alexa Variability in leaf area and stemwood increment along a 300-year lodgepole pine chronosequence
Environmental Sciences

Environmental Sciences

Journal of Ecosystem & Ecography

Author(s): Daniel M Kashian, Monica G Turner, William H Romme

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Large disturbances such as the 1988 Yellowstone fires produce considerable spatial heterogeneity in ecosystem processes across landscapes, in part by affecting vegetation structure. However, the persistence of this heterogeneity with time since disturbance, and thus the role of large disturbances in shaping the heterogeneity of ecosystem processes over large spatial and temporal scales, remains unclear. Such an inquiry requires that variability as well as mean conditions of forest structure and growth be examined if changes are to be projected for heterogeneous postdisturbance landscapes. We studied a chronosequence of unburned, mature lodgepole pine stands (stand ages ranging from 50 to 300 or more years) to examine the variability in stand density, leaf-area index (LAI), and stem growth [basal area increment (BAI), a surrogate for aboveground net primary productivity (ANPP)] with stand age, the relationships between these factors, and how these factors were related to stand and site characteristics.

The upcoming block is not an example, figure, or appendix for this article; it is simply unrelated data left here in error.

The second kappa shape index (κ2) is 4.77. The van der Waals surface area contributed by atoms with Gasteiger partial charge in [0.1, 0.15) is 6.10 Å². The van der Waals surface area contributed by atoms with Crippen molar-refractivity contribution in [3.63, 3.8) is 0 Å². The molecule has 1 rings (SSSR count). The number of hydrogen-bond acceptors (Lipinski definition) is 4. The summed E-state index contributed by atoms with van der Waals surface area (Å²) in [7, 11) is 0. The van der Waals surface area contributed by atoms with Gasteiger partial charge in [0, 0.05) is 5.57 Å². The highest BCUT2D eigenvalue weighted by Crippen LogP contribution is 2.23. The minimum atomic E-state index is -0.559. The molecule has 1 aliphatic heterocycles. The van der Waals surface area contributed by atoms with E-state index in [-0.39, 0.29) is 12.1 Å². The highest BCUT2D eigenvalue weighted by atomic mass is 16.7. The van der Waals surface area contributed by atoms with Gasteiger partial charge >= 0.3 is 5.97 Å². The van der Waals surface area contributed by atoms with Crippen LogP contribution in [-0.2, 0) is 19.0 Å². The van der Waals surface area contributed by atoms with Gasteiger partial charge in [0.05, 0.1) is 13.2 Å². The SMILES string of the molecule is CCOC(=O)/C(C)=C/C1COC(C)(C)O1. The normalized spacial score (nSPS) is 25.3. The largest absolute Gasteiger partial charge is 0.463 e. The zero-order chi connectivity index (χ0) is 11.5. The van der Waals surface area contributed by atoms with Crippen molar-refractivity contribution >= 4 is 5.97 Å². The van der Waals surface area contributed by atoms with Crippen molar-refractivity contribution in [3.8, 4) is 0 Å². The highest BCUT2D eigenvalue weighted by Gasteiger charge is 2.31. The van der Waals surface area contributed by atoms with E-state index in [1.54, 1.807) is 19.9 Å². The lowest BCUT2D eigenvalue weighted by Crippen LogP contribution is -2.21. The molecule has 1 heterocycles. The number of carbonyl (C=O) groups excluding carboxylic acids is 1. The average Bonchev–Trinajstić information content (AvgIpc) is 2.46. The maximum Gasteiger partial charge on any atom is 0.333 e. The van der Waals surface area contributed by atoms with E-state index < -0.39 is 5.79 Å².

This article was published in Ecosystems and referenced in Journal of Ecosystem & Ecography

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